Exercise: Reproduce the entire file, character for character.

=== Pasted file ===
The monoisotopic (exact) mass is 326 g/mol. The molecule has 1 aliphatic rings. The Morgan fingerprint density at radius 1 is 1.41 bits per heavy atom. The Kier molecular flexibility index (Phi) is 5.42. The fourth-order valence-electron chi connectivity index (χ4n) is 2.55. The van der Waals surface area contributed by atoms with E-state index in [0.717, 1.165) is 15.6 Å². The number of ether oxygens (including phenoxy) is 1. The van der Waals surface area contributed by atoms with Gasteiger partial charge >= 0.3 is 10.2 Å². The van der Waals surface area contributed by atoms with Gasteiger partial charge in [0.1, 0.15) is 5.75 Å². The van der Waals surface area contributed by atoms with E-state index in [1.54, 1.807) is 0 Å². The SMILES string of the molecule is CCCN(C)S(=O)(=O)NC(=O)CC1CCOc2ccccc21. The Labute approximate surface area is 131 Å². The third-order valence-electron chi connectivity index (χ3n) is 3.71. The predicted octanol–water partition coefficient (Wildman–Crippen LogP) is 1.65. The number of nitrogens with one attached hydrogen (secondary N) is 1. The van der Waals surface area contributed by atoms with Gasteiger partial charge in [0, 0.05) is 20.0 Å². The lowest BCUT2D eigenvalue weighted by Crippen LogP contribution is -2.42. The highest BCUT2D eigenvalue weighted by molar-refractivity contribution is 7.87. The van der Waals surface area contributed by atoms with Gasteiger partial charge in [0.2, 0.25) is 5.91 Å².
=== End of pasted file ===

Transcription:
The monoisotopic (exact) mass is 326 g/mol. The molecule has 1 aliphatic rings. The Morgan fingerprint density at radius 1 is 1.41 bits per heavy atom. The Kier molecular flexibility index (Phi) is 5.42. The fourth-order valence-electron chi connectivity index (χ4n) is 2.55. The van der Waals surface area contributed by atoms with E-state index in [0.717, 1.165) is 15.6 Å². The number of ether oxygens (including phenoxy) is 1. The van der Waals surface area contributed by atoms with Gasteiger partial charge >= 0.3 is 10.2 Å². The van der Waals surface area contributed by atoms with Gasteiger partial charge in [0.1, 0.15) is 5.75 Å². The van der Waals surface area contributed by atoms with E-state index in [1.54, 1.807) is 0 Å². The SMILES string of the molecule is CCCN(C)S(=O)(=O)NC(=O)CC1CCOc2ccccc21. The Labute approximate surface area is 131 Å². The third-order valence-electron chi connectivity index (χ3n) is 3.71. The predicted octanol–water partition coefficient (Wildman–Crippen LogP) is 1.65. The number of nitrogens with one attached hydrogen (secondary N) is 1. The van der Waals surface area contributed by atoms with Gasteiger partial charge in [0, 0.05) is 20.0 Å². The lowest BCUT2D eigenvalue weighted by Crippen LogP contribution is -2.42. The highest BCUT2D eigenvalue weighted by molar-refractivity contribution is 7.87. The van der Waals surface area contributed by atoms with Gasteiger partial charge in [0.2, 0.25) is 5.91 Å².